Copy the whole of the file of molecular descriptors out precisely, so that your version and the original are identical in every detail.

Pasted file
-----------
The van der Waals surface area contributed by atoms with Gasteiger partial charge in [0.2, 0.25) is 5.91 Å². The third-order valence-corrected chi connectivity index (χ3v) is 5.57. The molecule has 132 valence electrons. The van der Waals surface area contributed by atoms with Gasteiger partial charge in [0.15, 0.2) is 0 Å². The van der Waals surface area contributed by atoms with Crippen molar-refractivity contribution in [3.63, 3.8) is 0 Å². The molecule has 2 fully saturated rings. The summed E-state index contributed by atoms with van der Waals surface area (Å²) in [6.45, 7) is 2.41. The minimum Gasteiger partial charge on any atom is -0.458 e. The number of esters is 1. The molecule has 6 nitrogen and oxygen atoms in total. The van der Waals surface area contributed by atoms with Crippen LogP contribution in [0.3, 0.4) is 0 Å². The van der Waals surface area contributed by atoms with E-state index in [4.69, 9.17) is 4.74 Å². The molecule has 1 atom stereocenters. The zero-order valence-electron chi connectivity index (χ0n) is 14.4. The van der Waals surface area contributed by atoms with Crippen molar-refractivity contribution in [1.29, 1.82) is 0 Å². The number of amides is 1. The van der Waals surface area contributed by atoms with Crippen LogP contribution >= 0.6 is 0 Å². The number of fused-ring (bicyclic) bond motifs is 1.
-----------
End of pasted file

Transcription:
The van der Waals surface area contributed by atoms with Gasteiger partial charge in [0.2, 0.25) is 5.91 Å². The third-order valence-corrected chi connectivity index (χ3v) is 5.57. The molecule has 132 valence electrons. The van der Waals surface area contributed by atoms with Gasteiger partial charge in [0.15, 0.2) is 0 Å². The van der Waals surface area contributed by atoms with Crippen molar-refractivity contribution in [3.63, 3.8) is 0 Å². The molecule has 2 fully saturated rings. The summed E-state index contributed by atoms with van der Waals surface area (Å²) in [6.45, 7) is 2.41. The minimum Gasteiger partial charge on any atom is -0.458 e. The number of esters is 1. The molecule has 6 nitrogen and oxygen atoms in total. The van der Waals surface area contributed by atoms with Crippen LogP contribution in [0.3, 0.4) is 0 Å². The van der Waals surface area contributed by atoms with E-state index in [4.69, 9.17) is 4.74 Å². The molecule has 1 atom stereocenters. The zero-order valence-electron chi connectivity index (χ0n) is 14.4. The van der Waals surface area contributed by atoms with Crippen molar-refractivity contribution in [1.29, 1.82) is 0 Å². The number of amides is 1. The van der Waals surface area contributed by atoms with Crippen LogP contribution >= 0.6 is 0 Å². The number of fused-ring (bicyclic) bond motifs is 1.